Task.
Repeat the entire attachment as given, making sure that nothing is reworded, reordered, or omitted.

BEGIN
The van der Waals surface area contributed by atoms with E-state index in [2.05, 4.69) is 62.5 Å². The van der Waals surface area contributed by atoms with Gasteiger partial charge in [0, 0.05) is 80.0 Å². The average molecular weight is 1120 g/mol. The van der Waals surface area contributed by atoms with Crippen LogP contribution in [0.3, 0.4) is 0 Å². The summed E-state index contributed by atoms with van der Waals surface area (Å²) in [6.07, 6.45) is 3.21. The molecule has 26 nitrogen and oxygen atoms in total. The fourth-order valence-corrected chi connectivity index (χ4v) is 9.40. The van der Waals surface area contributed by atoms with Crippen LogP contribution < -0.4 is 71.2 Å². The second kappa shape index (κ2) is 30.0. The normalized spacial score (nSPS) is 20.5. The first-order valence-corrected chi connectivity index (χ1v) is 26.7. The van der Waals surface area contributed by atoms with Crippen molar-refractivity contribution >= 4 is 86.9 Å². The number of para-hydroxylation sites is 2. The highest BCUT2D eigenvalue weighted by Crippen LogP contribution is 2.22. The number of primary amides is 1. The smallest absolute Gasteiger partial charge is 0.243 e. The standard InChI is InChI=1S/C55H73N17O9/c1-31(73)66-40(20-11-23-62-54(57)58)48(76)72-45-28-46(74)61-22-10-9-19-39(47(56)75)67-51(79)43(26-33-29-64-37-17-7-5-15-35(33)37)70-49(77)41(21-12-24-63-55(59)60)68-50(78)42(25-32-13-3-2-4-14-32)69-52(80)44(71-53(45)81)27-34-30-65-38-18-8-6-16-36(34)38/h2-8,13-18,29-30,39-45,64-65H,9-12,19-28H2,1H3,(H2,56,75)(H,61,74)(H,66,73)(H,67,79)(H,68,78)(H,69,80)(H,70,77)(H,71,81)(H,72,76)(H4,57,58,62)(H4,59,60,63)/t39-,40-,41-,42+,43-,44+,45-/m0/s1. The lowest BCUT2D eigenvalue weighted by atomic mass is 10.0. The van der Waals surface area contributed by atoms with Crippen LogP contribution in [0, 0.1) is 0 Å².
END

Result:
The van der Waals surface area contributed by atoms with E-state index in [2.05, 4.69) is 62.5 Å². The van der Waals surface area contributed by atoms with Gasteiger partial charge in [0, 0.05) is 80.0 Å². The average molecular weight is 1120 g/mol. The van der Waals surface area contributed by atoms with Crippen LogP contribution in [0.3, 0.4) is 0 Å². The summed E-state index contributed by atoms with van der Waals surface area (Å²) in [6.07, 6.45) is 3.21. The molecule has 26 nitrogen and oxygen atoms in total. The fourth-order valence-corrected chi connectivity index (χ4v) is 9.40. The van der Waals surface area contributed by atoms with Crippen LogP contribution < -0.4 is 71.2 Å². The second kappa shape index (κ2) is 30.0. The normalized spacial score (nSPS) is 20.5. The first-order valence-corrected chi connectivity index (χ1v) is 26.7. The van der Waals surface area contributed by atoms with Crippen molar-refractivity contribution >= 4 is 86.9 Å². The number of para-hydroxylation sites is 2. The highest BCUT2D eigenvalue weighted by Crippen LogP contribution is 2.22. The number of primary amides is 1. The smallest absolute Gasteiger partial charge is 0.243 e. The standard InChI is InChI=1S/C55H73N17O9/c1-31(73)66-40(20-11-23-62-54(57)58)48(76)72-45-28-46(74)61-22-10-9-19-39(47(56)75)67-51(79)43(26-33-29-64-37-17-7-5-15-35(33)37)70-49(77)41(21-12-24-63-55(59)60)68-50(78)42(25-32-13-3-2-4-14-32)69-52(80)44(71-53(45)81)27-34-30-65-38-18-8-6-16-36(34)38/h2-8,13-18,29-30,39-45,64-65H,9-12,19-28H2,1H3,(H2,56,75)(H,61,74)(H,66,73)(H,67,79)(H,68,78)(H,69,80)(H,70,77)(H,71,81)(H,72,76)(H4,57,58,62)(H4,59,60,63)/t39-,40-,41-,42+,43-,44+,45-/m0/s1. The lowest BCUT2D eigenvalue weighted by atomic mass is 10.0. The van der Waals surface area contributed by atoms with Crippen LogP contribution in [0, 0.1) is 0 Å².